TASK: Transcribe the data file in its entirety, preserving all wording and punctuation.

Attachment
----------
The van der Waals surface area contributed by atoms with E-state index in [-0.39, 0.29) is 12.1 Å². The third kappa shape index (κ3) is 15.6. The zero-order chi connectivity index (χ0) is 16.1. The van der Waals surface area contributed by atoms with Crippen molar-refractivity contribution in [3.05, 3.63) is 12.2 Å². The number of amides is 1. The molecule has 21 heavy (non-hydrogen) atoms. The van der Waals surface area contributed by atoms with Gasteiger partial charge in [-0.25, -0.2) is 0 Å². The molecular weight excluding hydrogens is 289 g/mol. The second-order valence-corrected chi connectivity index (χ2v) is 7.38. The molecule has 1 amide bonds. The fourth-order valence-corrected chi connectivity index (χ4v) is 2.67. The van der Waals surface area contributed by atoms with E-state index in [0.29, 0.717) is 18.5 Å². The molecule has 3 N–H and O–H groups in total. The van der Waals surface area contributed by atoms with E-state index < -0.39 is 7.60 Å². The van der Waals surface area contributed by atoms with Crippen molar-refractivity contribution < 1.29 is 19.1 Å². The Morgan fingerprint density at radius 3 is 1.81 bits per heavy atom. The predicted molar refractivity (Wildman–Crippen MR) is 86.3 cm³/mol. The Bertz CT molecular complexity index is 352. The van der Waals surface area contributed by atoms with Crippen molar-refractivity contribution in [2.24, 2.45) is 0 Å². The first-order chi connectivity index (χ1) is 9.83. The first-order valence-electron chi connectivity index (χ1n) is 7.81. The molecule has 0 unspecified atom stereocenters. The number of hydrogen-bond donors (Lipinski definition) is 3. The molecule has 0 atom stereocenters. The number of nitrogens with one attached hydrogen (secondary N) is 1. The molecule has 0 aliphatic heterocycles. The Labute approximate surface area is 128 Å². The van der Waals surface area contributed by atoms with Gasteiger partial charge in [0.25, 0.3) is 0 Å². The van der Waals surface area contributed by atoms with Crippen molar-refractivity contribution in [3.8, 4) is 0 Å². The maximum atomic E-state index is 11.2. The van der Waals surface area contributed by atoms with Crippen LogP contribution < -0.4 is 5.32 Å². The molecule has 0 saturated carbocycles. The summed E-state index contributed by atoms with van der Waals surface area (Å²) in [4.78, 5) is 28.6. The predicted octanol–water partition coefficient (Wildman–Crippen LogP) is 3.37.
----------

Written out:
The van der Waals surface area contributed by atoms with E-state index in [-0.39, 0.29) is 12.1 Å². The third kappa shape index (κ3) is 15.6. The zero-order chi connectivity index (χ0) is 16.1. The van der Waals surface area contributed by atoms with Crippen molar-refractivity contribution in [3.05, 3.63) is 12.2 Å². The number of amides is 1. The molecule has 21 heavy (non-hydrogen) atoms. The van der Waals surface area contributed by atoms with Gasteiger partial charge in [-0.25, -0.2) is 0 Å². The molecular weight excluding hydrogens is 289 g/mol. The second-order valence-corrected chi connectivity index (χ2v) is 7.38. The molecule has 1 amide bonds. The fourth-order valence-corrected chi connectivity index (χ4v) is 2.67. The van der Waals surface area contributed by atoms with E-state index in [0.29, 0.717) is 18.5 Å². The molecule has 3 N–H and O–H groups in total. The van der Waals surface area contributed by atoms with E-state index < -0.39 is 7.60 Å². The van der Waals surface area contributed by atoms with Crippen molar-refractivity contribution < 1.29 is 19.1 Å². The Morgan fingerprint density at radius 3 is 1.81 bits per heavy atom. The predicted molar refractivity (Wildman–Crippen MR) is 86.3 cm³/mol. The Bertz CT molecular complexity index is 352. The van der Waals surface area contributed by atoms with Crippen molar-refractivity contribution in [2.24, 2.45) is 0 Å². The first-order chi connectivity index (χ1) is 9.83. The first-order valence-electron chi connectivity index (χ1n) is 7.81. The molecule has 0 unspecified atom stereocenters. The number of hydrogen-bond donors (Lipinski definition) is 3. The molecule has 0 atom stereocenters. The number of nitrogens with one attached hydrogen (secondary N) is 1. The molecule has 0 aliphatic heterocycles. The Labute approximate surface area is 128 Å². The van der Waals surface area contributed by atoms with Gasteiger partial charge in [0.25, 0.3) is 0 Å². The van der Waals surface area contributed by atoms with Crippen molar-refractivity contribution in [3.8, 4) is 0 Å². The maximum atomic E-state index is 11.2. The van der Waals surface area contributed by atoms with Crippen LogP contribution < -0.4 is 5.32 Å². The molecule has 0 saturated carbocycles. The summed E-state index contributed by atoms with van der Waals surface area (Å²) in [4.78, 5) is 28.6. The predicted octanol–water partition coefficient (Wildman–Crippen LogP) is 3.37.